I have spotted a certain propensity for arrogance amongst philosophers and creatives, particularly amongst the most studied or celebrated ones. Nietzsche and Schopenhauer, of course, but even doubting Descartes and gentle Hume appear to have had their moments.
Here is a list of some of the most arrogant or downright offensive offerings ever to come out of some of the greatest philosophers and creatives. Needless to say, I do not in any way condone or subscribe to these positions—or, at least, not to the vast majority of them… Some may raise a laugh, others are nothing but distasteful.
And here are some questions that I pondered whilst compiling the list.
What is arrogance?
How, if at all, might arrogance be helpful?
Can arrogance ever be excused or justified?
Your answers on the back of a card, please.
1. I hope that posterity will judge me kindly, not only as to the things which I have explained, but also to those which I have intentionally omitted so as to leave to others the pleasure of discovery. —Descartes
2. Philosophy must indeed recognize the possibility that the people rise to it, but must not lower itself to the people. —Hegel
3. Mark this well, you proud men of action! you are, after all, nothing but unconscious instruments of the men of thought. —Hegel
4. I’m not ugly, but my beauty is a total creation. —Hegel
5. Democracy… is a charming form of government, full of variety and disorder, and dispensing a sort of equality to equals and unequals alike.—Aristotle
6. Again, it is characteristic of the proud man not to aim at the things commonly held in honour, or the things in which others excel; to be sluggish and to hold back except where great honour or a great work is at stake, and to be a man of few deeds, but of great and notable ones. He must also be open in his hate and in his love (for to conceal one’s feelings, that is, to care less for truth than for what people will think, is a coward’s part), and must speak and act openly; for he is free of speech because he is contemptuous, and he is given to telling the truth, except when he speaks in irony to the vulgar. —Aristotle
7. I may tell you, between ourselves, that these six Meditations contain all the foundations of my physics. But please do not tell people, for that might make it harder for supporters of Aristotle to approve them. I hope that readers will gradually get used to my principles, and recognize their truth, before they notice that they destroy the principles of Aristotle. —Descartes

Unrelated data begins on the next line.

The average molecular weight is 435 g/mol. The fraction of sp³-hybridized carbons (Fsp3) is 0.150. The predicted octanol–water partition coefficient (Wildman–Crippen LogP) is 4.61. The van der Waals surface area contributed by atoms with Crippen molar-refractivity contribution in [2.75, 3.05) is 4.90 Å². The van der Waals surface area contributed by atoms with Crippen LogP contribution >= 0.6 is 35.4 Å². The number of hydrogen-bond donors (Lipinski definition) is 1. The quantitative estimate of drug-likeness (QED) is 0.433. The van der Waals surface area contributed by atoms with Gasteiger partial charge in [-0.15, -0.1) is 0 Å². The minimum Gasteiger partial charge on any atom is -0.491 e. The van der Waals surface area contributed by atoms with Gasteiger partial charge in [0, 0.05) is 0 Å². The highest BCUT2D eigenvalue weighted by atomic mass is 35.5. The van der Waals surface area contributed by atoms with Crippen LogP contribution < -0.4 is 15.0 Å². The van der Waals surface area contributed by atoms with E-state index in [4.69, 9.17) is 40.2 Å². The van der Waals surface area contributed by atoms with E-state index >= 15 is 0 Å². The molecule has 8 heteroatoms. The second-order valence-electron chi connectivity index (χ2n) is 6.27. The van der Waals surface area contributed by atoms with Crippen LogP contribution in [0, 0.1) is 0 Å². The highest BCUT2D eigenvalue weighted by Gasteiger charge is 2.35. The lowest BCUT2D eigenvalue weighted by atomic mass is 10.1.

8. As a consequence of her weaker reasoning powers, woman has a smaller share of the advantages and disadvantages these bring with them. She is, rather, a mental myopic… —Schopenhauer
9. Only a male intellect clouded by the sexual drive could call the stunted, narrow-shouldered, broad-hipped and short-legged sex the fair sex … More fittingly than the fair sex, women could be called the unaesthetic sex. Neither for music, nor poetry, nor the plastic arts do they possess any real feeling of receptivity: if they affect to do so, it is merely mimicry in service of their effort to please. —Schopenhauer
10. Ah, women. They make the highs higher and the lows more frequent. —Nietzsche
11. A casual stroll through the lunatic asylum shows that faith does not prove anything. —Nietzsche
12. After coming into contact with a religious man I always feel I must wash my hands. —Nietzsche
13. ‘Evil men have no songs.’ How is it that the Russians have songs? —Nietzsche
14. It is a just political maxim, that every man must be supposed a knave. —Hume
15. I have written on all sorts of subjects… yet I have no enemies; except indeed all the Whigs, all the Tories, and all the Christians. —Hume
16. I do not break my head very much about good and evil, but I have found little that is ‘good’ about human beings on the whole. In my experience most of them are trash, no matter whether they publicly subscribe to this or that ethical doctrine or to none at all. —Freud
17. To be normal is the ideal aim of the unsuccessful. —Jung
18. I don’t do drugs. I am drugs. —Dali
19. My mother said to me, ‘If you are a soldier, you will become a general. If you are a monk, you will become the Pope.’ Instead, I was a painter, and became Picasso. —Picasso
20. There was a time when I was running about the world, fancying myself to be well employed, but I was really a most wretched thing, no better than you are now. I thought that I ought to do anything rather than be a philosopher. —Socrates
21. Men of Athens, I am grateful and I am your friend, but I will obey the god rather than you, and as long as I draw breath and am able, I shall not cease to practice philosophy, to exhort you and in my usual way to point out to any one of you whom I happen to meet: Good Sir, you are an Athenian, a citizen of the greatest city with the greatest reputation for both wisdom and power; are you not ashamed of your eagerness to possess as much wealth, reputation and honours as possible, while you do not care for nor give thought to wisdom or truth, or the best possible state of your soul? —Socrates
22. …if you mean to share with me and to exchange beauty for beauty, you will have greatly the advantage of me; you will gain true beauty in return for appearance—like Diomede, gold in exchange for brass. —Socrates
23. Arrogance on the part of the meritorious is even more offensive to us than the arrogance of those without merit: for merit itself is offensive. —Nietzsche